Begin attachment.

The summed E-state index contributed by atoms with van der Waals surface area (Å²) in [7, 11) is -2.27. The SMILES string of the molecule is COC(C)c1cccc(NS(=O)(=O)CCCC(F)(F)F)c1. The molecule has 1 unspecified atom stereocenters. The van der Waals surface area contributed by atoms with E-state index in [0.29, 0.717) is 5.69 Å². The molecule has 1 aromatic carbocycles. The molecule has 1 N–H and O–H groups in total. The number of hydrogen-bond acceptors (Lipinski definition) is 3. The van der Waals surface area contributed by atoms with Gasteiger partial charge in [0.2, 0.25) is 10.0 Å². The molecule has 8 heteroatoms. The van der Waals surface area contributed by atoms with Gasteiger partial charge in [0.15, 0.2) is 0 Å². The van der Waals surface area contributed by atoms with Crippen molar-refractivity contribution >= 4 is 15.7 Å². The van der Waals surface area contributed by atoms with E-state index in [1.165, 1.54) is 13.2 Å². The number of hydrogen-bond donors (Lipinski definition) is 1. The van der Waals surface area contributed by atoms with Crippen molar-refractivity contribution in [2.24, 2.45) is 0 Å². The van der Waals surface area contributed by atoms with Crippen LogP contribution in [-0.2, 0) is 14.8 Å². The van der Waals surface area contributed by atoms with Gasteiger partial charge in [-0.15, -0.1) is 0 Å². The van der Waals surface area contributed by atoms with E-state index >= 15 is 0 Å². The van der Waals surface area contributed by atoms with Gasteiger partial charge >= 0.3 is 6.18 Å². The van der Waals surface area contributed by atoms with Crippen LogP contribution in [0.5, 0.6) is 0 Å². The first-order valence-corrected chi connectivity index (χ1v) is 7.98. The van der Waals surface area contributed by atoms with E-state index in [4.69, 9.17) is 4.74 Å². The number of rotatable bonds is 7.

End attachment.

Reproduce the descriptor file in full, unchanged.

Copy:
The summed E-state index contributed by atoms with van der Waals surface area (Å²) in [7, 11) is -2.27. The SMILES string of the molecule is COC(C)c1cccc(NS(=O)(=O)CCCC(F)(F)F)c1. The molecule has 1 unspecified atom stereocenters. The van der Waals surface area contributed by atoms with E-state index in [0.29, 0.717) is 5.69 Å². The molecule has 1 aromatic carbocycles. The molecule has 1 N–H and O–H groups in total. The number of hydrogen-bond acceptors (Lipinski definition) is 3. The van der Waals surface area contributed by atoms with Gasteiger partial charge in [0.2, 0.25) is 10.0 Å². The molecule has 8 heteroatoms. The van der Waals surface area contributed by atoms with Gasteiger partial charge in [0.15, 0.2) is 0 Å². The van der Waals surface area contributed by atoms with Crippen molar-refractivity contribution >= 4 is 15.7 Å². The van der Waals surface area contributed by atoms with E-state index in [1.165, 1.54) is 13.2 Å². The number of hydrogen-bond donors (Lipinski definition) is 1. The van der Waals surface area contributed by atoms with Crippen molar-refractivity contribution in [2.24, 2.45) is 0 Å². The van der Waals surface area contributed by atoms with Crippen LogP contribution in [-0.2, 0) is 14.8 Å². The van der Waals surface area contributed by atoms with Gasteiger partial charge in [-0.15, -0.1) is 0 Å². The van der Waals surface area contributed by atoms with E-state index >= 15 is 0 Å². The van der Waals surface area contributed by atoms with Gasteiger partial charge >= 0.3 is 6.18 Å². The van der Waals surface area contributed by atoms with Crippen LogP contribution in [0.5, 0.6) is 0 Å². The first-order valence-corrected chi connectivity index (χ1v) is 7.98. The van der Waals surface area contributed by atoms with E-state index in [4.69, 9.17) is 4.74 Å². The number of rotatable bonds is 7.